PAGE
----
The work of Abram Games
June 28, 2017
Born the day after World War I broke out, a child of immigrant Jewish parents living in London’s East End, Abram Games (1914-1996) was one of the twentieth century’s great graphic designers.
In a career spanning more than 60 years, Abram produced some of Britain’s most memorable images and designs, for a client list that included the United Nations, London Transport, British Airways, Shell, the Financial Times, and Guinness. He designed stamps for Britain, Jersey, and Israel, book jackets for Penguin, and emblems for the Festival of Britain and the Queen’s Award for Industry.
London Transport: A Train Every 90 Seconds, 1937.
By the time he was called up for army service in 1940, 24 of his posters had been published, and after one year in the infantry he was posted to Whitehall to work in an attic studio, producing maps, book covers, insignias, and 100 posters. In 1942, upon promotion to Captain, he was appointed Official War Poster Artist — the only person in army history to be given the title.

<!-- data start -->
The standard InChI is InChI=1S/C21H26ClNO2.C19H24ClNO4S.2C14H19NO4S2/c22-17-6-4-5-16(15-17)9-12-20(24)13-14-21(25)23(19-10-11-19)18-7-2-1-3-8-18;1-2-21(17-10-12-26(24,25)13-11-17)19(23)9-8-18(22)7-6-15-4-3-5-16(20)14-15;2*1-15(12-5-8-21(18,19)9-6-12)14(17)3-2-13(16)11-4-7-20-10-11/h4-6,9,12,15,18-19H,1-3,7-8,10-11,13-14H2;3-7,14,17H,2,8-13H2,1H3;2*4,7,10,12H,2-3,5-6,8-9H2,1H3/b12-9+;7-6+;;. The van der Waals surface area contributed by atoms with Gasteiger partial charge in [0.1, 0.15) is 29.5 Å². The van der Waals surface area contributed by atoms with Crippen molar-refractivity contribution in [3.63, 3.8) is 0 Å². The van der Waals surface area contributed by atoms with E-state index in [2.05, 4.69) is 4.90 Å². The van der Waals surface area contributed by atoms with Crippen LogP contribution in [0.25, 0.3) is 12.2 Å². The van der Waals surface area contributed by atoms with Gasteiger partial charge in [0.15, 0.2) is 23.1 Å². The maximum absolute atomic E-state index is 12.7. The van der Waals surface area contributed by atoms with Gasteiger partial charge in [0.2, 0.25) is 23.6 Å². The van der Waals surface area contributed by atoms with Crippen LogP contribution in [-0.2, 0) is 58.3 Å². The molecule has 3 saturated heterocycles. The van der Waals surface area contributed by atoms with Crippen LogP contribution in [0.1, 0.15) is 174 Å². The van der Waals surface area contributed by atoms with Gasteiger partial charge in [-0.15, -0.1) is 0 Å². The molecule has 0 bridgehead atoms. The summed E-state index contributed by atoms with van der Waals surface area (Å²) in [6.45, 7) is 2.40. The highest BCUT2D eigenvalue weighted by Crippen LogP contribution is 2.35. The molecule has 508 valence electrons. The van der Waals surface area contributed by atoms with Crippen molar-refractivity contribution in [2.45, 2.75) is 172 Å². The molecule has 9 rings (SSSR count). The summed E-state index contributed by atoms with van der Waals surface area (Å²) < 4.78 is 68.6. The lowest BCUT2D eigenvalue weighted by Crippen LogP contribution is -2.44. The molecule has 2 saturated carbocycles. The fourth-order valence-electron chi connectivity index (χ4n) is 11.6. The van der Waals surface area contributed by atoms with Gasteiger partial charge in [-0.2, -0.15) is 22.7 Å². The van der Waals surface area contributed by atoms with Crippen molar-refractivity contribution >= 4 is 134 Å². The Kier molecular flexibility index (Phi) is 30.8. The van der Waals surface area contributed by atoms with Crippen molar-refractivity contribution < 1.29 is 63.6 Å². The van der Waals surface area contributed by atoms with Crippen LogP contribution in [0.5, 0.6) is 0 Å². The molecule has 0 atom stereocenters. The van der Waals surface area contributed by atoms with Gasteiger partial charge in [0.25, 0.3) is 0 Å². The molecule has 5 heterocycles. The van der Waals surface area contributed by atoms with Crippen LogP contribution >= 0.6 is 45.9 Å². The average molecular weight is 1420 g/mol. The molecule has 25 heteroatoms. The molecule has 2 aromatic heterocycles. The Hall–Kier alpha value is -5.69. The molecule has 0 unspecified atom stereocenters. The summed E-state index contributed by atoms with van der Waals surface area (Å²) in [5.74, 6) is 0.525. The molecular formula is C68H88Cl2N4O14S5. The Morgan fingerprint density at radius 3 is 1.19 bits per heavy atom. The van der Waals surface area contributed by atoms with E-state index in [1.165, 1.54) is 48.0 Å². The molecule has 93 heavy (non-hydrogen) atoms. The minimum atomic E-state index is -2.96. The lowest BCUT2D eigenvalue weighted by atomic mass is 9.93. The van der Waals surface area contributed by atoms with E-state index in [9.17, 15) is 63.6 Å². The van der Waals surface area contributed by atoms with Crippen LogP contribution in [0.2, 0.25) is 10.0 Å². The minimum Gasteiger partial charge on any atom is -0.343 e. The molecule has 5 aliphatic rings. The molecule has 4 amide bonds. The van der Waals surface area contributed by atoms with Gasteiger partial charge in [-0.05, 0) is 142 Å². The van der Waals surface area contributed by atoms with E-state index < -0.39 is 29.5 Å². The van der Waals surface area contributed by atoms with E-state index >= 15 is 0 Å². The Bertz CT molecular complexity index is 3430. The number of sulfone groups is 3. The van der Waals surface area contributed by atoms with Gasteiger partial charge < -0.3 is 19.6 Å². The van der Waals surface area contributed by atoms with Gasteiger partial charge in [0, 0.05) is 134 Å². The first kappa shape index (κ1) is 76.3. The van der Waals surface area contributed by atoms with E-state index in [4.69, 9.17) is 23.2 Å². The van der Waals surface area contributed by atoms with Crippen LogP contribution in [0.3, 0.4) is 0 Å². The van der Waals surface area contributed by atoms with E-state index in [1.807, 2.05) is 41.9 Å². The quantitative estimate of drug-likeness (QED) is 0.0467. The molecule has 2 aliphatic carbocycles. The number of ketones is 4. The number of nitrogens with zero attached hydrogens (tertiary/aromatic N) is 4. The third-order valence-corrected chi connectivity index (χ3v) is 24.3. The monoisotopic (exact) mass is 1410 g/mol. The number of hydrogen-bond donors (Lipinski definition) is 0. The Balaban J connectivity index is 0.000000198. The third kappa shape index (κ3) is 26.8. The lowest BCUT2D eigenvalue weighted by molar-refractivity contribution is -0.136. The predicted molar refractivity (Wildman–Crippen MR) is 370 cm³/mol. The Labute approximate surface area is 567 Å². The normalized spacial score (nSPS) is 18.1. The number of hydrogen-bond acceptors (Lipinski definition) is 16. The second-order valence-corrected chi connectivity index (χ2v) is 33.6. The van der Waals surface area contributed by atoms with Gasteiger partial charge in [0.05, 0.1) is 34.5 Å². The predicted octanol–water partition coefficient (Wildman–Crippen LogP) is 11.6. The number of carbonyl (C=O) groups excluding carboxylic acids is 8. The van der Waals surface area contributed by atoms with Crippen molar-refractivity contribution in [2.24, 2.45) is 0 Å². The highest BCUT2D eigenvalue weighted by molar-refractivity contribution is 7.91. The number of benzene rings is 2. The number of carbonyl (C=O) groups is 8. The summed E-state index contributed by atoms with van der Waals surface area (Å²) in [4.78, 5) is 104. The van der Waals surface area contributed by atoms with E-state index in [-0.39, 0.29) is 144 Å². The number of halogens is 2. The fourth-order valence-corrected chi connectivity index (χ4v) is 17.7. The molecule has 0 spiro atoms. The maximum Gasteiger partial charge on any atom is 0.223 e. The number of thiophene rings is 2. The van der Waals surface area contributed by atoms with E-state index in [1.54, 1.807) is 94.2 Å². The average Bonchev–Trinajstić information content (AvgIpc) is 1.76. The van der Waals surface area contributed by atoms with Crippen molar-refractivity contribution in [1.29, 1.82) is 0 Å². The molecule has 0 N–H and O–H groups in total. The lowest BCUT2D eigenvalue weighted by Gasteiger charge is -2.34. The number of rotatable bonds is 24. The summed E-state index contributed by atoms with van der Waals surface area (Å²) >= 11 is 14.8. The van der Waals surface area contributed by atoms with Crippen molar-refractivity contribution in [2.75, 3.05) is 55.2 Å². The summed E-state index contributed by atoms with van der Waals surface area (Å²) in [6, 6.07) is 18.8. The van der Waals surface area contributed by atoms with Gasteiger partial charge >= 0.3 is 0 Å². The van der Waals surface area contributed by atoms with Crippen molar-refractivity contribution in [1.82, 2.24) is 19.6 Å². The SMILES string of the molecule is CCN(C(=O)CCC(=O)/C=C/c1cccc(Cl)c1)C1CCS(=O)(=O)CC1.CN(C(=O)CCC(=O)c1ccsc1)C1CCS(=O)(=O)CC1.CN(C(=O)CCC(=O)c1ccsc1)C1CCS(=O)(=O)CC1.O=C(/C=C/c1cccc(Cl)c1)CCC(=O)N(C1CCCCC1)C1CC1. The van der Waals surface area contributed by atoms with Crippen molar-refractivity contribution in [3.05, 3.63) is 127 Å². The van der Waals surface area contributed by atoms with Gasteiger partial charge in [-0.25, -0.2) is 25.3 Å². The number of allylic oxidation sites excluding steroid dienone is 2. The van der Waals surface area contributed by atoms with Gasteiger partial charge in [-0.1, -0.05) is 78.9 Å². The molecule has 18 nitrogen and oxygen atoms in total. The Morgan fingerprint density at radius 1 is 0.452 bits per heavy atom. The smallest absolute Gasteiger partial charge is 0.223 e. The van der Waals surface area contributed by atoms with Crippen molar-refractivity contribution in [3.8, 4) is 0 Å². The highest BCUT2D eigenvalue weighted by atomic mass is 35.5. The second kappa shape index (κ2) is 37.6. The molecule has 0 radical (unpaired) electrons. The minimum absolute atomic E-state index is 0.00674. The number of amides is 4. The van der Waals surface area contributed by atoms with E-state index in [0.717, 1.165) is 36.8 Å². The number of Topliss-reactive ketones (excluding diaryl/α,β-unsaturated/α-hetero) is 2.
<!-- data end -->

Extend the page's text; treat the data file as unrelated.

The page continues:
Join the ATS, 1941.
Use Spades, Not Ships, 1942.
Demobilised in 1946, Abram resumed his freelance career, working in a studio entirely alone and taking responsibility for every aspect of his designs from conception to print.
See Britain by Train, 1951.
United Nations: Freedom from Hunger, 1962.
His influence was seen on TV when he created the BBC’s first on-screen ident, also known as the “bat’s wings” (below, with music by Sidonie Goossens).
Anti-smoking poster, unpublished, 1970.
Abram Games was awarded the OBE in 1958 and appointed a Royal Designer for Industry in 1959.
High quality poster reproductions are available from King & McGaw and abramgamesposters.com.
Designing the 20th Century, Jewish Museum